*Amber Guyger, the former Dallas police officer, has been in prison less than a year for murdering her neighbor, Botham Jean.
Already she’s trying to scam the system so she can get released early. Her attorneys have asked a judge to reduce her murder charge to criminally negligent homicide! Reduced charges could make Guyger eligible for parole immediately.
Guyger shot and killed Jean, her neighbor, in 2018. Guyger said she came home to the wrong apartment, mistook Jean for a burglar and shot him dead. Guyger’s apartment was on another floor. She was sentenced to ten years in prison.
In cases where police are convicted of a crime in the line of duty they rarely – if ever – serve their full sentence. Most of the time these bully, liar, killer cops are released early for what the system calls ‘good behavior.’ Guyger could have been sentenced to life in prison. If this convict really was remorseful as she claimed during her trial, why are she and her attorneys working to get a judge to reduce her charges so she can be release less than a year later? Could it be this was the plan from the day she was sentenced?
Guyger’s actions are an example of her lack of remorse for taking the life of an innocent man and her disregard for due process and punishment. The legal process that allows a convicted murderer to reduce their charges and essentially escape punishment shows how the criminal justice system is racially biased against ADOS – African Descendants of Slaves.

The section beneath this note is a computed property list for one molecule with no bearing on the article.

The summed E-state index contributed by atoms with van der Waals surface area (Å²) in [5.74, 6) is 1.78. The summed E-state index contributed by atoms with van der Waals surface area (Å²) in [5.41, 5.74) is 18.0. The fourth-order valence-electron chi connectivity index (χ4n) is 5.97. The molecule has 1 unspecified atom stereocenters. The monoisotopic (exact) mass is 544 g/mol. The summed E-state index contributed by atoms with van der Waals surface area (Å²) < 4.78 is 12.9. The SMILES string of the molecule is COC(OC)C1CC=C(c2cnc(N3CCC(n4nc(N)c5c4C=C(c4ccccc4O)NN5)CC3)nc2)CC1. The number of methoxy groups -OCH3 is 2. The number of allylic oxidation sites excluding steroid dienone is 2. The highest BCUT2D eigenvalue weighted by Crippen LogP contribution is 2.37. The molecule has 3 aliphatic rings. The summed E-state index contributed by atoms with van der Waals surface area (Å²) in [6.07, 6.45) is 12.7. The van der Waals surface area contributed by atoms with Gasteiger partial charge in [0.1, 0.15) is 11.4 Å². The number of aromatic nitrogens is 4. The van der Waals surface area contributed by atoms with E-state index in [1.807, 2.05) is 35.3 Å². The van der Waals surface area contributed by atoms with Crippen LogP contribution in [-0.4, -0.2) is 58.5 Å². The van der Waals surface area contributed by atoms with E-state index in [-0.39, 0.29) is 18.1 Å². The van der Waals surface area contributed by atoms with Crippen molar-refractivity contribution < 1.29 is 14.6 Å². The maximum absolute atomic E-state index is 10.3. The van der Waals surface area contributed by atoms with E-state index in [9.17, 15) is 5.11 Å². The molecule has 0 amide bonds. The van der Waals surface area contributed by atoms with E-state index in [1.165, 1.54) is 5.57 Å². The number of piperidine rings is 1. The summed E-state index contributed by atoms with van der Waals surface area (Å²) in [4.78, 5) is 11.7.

Go to Change.org to sign the petition to keep convicted murderer Amber Guyger from reducing her murder charges.
Steffanie is a freelance journalist living in the Dallas, TX metroplex. Email her at [email protected] with your comments, questions and speaking inquiries. Follow Steffanie Rivers on Facebook, and @tcbstef on Twitter and TCBStef on Instagram.
The Journal of Steffanie Rivers: Kentucky AG Is Not Fit For the Fight
The good news is the city of Louisville has agreed to pay $12 million to Breonna Taylor’s family. It’s the largest wrongful death payment ever against the Louisville Metro Police Department. Taylor’s family and loved ones deserve it! Nobody would argue that after learning about how and why she was killed. Yet, the civil case award could be bad news for the criminal case. Keep reading to understand how.
She was killed in March 2020. Kentucky’s Attorney General Daniel J. Cameron appointed himself special prosecutor back in June. Since then he claims to have been conducting a thorough investigation. Instead he stalled the case.
Ninety-nine percent of us know the story. For the one percent who don’t know here’s a recap: Louisville police lied to a judge to get approval for a no-knock warrant at Taylor’s residence. Taylor was not the target of the warrant. The person who was the target – her ex boyfriend – already had been arrested across town. But these bully, liar, killer cops showed up at Taylor’s residence anyway and broke down the door.